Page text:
Elizabeth's Spymaster is the story of the greatest spy of the time: Sir Francis Walsingham. Walsingham was the first ‘spymaster' in the modern sense. His methods anticipated those of MI5 and MI6 and even those of the KGB. He maintained a network of spies across Europe, including double agents at the highest level in Rome and Spain---the sworn enemies of Queen Elizabeth and her protestant regime. His entrapment of Mary, Queen of Scots is a classic intelligence operation that resulted in her execution.
As Robert Hutchinson reveals, his cypher experts' ability to intercept other peoples' secret messages and his brilliant forged letters made him a fearsome champion of the young Elizabeth. Yet even this Machiavellian schemer eventually fell foul of Elizabeth as her confidence grew (and judgment faded). The rise and fall of Sir Francis Walsingham is a Tudor epic, vividly narrated by a historian with unique access to the surviving documentary evidence.
The Howard family - the Dukes of Norfolk - were the wealthiest and most powerful aristocrats in Tudor England, regarding themselves as the true power behind the throne. They were certainly extraordinarily influential, with two Howard women marrying Henry VIII - Anne Boleyn and the fifteen-year-old Catherine Howard. But in the treacherous world of the Tudor court no faction could afford to rest on its laurels. The Howards consolidated their power with an awesome web of schemes and conspiracies but even they could not always hold their enemies at bay.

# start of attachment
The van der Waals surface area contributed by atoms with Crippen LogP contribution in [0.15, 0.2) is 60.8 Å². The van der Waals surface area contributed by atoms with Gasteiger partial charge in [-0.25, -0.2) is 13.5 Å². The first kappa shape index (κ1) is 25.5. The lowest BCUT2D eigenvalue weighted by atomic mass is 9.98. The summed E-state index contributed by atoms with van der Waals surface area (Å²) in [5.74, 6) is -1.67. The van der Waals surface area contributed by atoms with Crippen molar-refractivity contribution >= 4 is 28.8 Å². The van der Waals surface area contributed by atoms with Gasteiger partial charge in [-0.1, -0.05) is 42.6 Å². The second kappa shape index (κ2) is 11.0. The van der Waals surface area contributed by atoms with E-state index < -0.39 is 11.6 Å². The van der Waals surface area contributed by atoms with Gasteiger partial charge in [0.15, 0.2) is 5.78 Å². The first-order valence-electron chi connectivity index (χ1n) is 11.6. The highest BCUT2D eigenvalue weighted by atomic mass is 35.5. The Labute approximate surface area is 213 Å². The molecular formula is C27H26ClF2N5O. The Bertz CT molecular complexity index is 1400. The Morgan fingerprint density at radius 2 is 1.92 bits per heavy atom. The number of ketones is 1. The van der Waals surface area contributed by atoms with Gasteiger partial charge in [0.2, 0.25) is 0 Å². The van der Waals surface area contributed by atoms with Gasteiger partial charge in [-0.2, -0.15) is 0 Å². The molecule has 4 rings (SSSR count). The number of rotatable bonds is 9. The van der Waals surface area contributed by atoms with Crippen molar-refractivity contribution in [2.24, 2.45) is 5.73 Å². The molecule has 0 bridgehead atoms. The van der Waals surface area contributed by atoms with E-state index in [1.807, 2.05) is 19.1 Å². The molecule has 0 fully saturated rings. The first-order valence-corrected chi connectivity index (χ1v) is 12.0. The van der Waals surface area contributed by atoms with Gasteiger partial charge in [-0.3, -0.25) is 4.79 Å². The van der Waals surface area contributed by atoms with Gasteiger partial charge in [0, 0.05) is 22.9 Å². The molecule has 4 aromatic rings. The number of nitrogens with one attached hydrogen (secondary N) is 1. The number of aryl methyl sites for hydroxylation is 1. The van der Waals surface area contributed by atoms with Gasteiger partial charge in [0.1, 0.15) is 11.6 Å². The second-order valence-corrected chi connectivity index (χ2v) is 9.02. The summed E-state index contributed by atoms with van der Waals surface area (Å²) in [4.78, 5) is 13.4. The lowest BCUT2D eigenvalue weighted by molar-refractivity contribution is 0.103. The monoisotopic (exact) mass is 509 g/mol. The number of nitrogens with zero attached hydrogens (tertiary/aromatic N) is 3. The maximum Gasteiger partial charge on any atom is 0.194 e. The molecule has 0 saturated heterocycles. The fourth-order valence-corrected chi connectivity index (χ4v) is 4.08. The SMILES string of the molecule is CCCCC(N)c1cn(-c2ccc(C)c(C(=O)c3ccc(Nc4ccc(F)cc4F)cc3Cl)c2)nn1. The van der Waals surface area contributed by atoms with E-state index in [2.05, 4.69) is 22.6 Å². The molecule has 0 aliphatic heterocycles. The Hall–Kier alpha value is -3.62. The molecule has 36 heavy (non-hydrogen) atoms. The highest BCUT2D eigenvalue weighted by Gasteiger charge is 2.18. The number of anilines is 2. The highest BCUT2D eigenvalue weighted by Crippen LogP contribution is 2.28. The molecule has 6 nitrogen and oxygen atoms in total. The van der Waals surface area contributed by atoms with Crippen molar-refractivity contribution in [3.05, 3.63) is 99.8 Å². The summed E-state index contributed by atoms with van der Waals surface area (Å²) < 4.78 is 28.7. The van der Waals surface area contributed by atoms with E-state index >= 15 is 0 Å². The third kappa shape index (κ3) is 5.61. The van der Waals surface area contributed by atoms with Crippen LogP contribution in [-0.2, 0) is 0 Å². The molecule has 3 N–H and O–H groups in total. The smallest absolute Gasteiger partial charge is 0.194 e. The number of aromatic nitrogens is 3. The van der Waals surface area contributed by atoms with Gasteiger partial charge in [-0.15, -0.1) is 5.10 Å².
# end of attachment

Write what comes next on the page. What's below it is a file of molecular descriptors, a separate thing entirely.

This was a family whose history is marked by treason, beheadings and incarceration - a dynasty whose pride and ambition secured only their downfall.
Rich in incident and colorful detail, this is narrative history at its finest.
While Henry's elder brother Arthur was scrupulously groomed for the crown by their autocratic father, the ten-year-old "spare heir" enjoyed a more carefree childhood, given prestige and power without the looming pressures of the throne. Everything changed for the young prince, though, when his brother died. Henry was nine weeks shy of his eighteenth birthday when he inherited both his brother's widow and the crown.
As King, Henry preferred magnificence and merriment to his royal responsibilities, sweeping away the musty cobwebs of his father's court with feasting, dancing, and sport. Frustrated, too, by the seeming inability of his wife, Katherine of Aragon, to produce an heir, Henry turned his attention to a prospective second queen whose name would endure as long as his: Anne Boleyn. With the king still lacking a successor by the age of 35, however, the time for youthful frolic had come to an end.
Divorcing his wife and the Catholic Church, executing his lover and his violent will, Henry charged forward on a scandalous path of terrifying self-indulgence from which there was no turning back. Young Henry is an illuminating portrait of this tyrannical yet groundbreaking king—before he transformed his country, and the face of the monarchy, irrevocably.